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I often see comments in open source or "professional" python code -- like webapp2 or webob, that look very spaced out. The comments seem to outnumber the code. I have noticed individual developers do this in their own apps too. Big spacing, lots of comments, and then a few lines of code every so often.

I suppose I like this style, it does feel more organised. And now that I'm larger projects in python I wonder if maybe I should organize a big project with code and comments like what I have seen others do. I think it might make it more readable and maintainable, as well as maybe make me a better coder -- since things will be clearer.

just thought : is this question better on code review? to hear is to obey

Currently I just comment like this, for example :

    #U - Idempotent. b-atching requests 
    # which can be PUT, DELETE or GET. 
    def patch(s,*a,**k):
            for mod in s.requested_modifications:
                    method = mod.get('method') or 'PUT'
                    point = s.current_point+mod.get('point') or ''
                    body = mod.get('body') or ''
                    s.say('Will execute %s on %s for %s\n' % (method,point,body))
                    # create the in-app request
                    mod_request = webapp2.Request.blank(point)
                    mod_request.body = str(body)
                    mod_request.method = method
                    # then find the handler and report
                    execute_tuple =
                    mod_request.route,mod_request.route_args,mod_request.route_kwargs = execute_tuple
                    handler = mod_request.route.handler
                    if handler not in
                  [handler] = handler = webapp2.import_string(handler)
                            handler =[handler]
                    s.say('Will execute %s on %s for %s via %s\n' % (method,point,body,execute_tuple))
                    # then execute
                    in_app_response = webapp2.Response()
                    handler = handler(mod_request,in_app_response)
                    s.say('Response is %s\n' % (in_app_response))

Which just focusses on the "what is to be done" but doesn't explain anything else. I'm sure there is a better way, but instead of just coming up with my own better way I want the wisdom of the sages.

I've had a read of the Style Guide PEP -- and it is helpful, but something that distills the wisdom of comment auteurs for big complex python projects with a little more detail than "When writing English, Strunk and White apply" is required.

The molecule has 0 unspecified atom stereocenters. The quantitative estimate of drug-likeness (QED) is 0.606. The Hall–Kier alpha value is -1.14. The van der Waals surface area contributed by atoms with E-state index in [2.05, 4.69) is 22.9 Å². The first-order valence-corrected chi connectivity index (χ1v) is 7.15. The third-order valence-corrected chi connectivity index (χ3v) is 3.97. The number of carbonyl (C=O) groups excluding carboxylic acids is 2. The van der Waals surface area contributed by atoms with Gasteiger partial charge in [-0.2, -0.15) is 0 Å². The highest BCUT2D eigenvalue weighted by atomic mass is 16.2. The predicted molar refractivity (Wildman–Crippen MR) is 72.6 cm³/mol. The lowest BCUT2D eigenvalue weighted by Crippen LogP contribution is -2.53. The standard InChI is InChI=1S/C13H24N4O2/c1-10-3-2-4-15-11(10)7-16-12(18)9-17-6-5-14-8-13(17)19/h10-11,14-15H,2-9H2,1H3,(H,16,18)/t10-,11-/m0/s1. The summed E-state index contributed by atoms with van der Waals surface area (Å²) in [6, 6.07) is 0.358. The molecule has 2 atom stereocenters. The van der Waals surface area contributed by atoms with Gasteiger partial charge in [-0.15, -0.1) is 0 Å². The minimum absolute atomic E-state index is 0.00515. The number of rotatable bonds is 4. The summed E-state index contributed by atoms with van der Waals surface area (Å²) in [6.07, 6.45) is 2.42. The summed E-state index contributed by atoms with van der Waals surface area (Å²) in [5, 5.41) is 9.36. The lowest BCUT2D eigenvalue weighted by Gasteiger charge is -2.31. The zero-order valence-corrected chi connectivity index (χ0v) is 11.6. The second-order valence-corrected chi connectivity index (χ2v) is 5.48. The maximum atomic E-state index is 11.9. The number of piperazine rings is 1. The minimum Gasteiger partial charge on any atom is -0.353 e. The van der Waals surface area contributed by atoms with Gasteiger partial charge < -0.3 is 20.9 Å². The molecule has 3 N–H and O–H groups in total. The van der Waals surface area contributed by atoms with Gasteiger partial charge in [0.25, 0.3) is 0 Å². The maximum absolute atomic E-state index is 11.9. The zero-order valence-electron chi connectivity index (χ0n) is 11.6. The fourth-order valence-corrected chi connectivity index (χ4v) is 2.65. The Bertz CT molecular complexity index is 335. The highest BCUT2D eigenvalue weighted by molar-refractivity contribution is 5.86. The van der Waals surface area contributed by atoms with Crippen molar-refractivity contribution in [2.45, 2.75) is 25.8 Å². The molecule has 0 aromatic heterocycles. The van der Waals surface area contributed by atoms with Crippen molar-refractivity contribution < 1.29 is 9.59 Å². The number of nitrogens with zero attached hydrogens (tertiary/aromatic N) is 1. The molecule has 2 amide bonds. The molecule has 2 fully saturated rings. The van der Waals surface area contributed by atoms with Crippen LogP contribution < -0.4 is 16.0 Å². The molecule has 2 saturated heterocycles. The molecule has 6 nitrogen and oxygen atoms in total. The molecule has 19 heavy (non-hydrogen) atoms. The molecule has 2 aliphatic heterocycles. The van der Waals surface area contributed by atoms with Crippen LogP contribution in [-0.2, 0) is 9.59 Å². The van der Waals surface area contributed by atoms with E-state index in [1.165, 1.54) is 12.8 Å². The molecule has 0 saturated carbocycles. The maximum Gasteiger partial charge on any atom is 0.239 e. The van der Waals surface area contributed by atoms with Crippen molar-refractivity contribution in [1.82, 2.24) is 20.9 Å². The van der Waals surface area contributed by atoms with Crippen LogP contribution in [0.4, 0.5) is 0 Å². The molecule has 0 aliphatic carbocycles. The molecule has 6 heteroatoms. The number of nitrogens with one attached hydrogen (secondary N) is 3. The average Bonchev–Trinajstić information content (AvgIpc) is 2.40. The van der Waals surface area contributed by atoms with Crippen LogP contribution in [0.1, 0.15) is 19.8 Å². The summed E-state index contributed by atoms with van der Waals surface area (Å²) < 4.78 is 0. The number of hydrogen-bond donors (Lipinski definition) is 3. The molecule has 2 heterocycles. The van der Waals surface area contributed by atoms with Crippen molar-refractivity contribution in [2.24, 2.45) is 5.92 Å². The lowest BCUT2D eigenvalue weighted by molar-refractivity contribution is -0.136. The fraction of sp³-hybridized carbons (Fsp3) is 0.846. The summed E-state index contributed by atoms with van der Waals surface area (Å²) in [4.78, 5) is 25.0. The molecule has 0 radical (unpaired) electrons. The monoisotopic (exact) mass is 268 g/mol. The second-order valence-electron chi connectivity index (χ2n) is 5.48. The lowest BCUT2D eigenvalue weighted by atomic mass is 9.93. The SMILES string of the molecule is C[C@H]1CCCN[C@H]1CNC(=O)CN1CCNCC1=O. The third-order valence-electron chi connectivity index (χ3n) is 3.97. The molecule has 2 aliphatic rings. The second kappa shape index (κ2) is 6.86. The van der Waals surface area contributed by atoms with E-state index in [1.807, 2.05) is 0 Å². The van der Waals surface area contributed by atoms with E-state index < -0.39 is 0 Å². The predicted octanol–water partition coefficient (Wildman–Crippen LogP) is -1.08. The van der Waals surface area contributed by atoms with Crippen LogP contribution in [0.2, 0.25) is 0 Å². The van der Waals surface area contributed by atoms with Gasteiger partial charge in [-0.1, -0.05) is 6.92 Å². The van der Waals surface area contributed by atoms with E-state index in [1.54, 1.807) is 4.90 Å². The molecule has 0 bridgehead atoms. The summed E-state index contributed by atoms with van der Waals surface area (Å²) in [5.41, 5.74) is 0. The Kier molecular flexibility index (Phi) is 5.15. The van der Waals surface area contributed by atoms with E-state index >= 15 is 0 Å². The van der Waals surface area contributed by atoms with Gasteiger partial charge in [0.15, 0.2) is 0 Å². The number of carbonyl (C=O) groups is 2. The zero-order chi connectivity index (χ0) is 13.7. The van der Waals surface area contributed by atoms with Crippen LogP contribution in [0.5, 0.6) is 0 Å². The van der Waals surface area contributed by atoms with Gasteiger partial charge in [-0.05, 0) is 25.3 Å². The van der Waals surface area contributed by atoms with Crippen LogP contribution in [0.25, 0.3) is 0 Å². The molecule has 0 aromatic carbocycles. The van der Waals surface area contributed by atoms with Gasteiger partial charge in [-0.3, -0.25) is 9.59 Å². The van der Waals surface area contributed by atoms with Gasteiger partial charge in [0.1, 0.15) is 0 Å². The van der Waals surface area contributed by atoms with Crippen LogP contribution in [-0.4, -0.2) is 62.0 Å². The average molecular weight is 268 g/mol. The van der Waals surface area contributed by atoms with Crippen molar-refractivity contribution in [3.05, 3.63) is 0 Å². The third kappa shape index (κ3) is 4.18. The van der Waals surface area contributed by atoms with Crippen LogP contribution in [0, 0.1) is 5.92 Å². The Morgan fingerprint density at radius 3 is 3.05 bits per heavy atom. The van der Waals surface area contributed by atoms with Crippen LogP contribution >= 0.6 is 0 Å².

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closed as not constructive by Inbar Rose, Rohan, interjay, plaes, Barend Apr 21 '13 at 11:40

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3 Answers 3

Disclaimer: I'm not a sage.

Python is very readable in and of itself, but I've usually seen a lack of spacing that detracts from its readability. I mainly use spacing/comments to show structure in the code, with the occasional use for explaining tricky blocks of code. For the latter case, it's generally better to restructure the code, making it less tricky if possible, instead of delving into long documentation.

Given Google's programming expertise, their Python Style Guide (Comments) is usually a good resource.

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Documenting the function should be done in a docstring. Your comments above the function are uncomprehensible for me. A docstring could look like this:

def patch(s,*a,**k):
    """Patch a ...

    s - A ... object
    Any additional arguments are handed to s.resolve().


    ValuesError when s is not ...
    for mod in s.requested_modifications:

The inline comments in your code aren't very helpful because they only decribe what the code does, effectively duplicating it.

Instead use comments do describe why code does something if it is not immediately obvious.

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Not a direct answer, but I feel it is relevant to the question.

In his seminal book Code Complete, Steve McConnell advocates first writing coarse pseudocode explaining what you want to accomplish, using words from the problem domain (e.g. "customers" instead of "list of CustomerRecords"). Then refine the pseudocode until it "feels easier to just write the code than refine it more" (paraphrased from memory).

Now comment out the pseudocode and fill in the real code underneath each line of pseudocode, and leave the pseudocode where it is, as it is now serves very nicely as comments that explain the intent of the code.

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Yes, I think this is like what I am aiming for as one of my strategies for tackling bigger projects.Thanks! –  Cris Stringfellow Apr 21 '13 at 8:18

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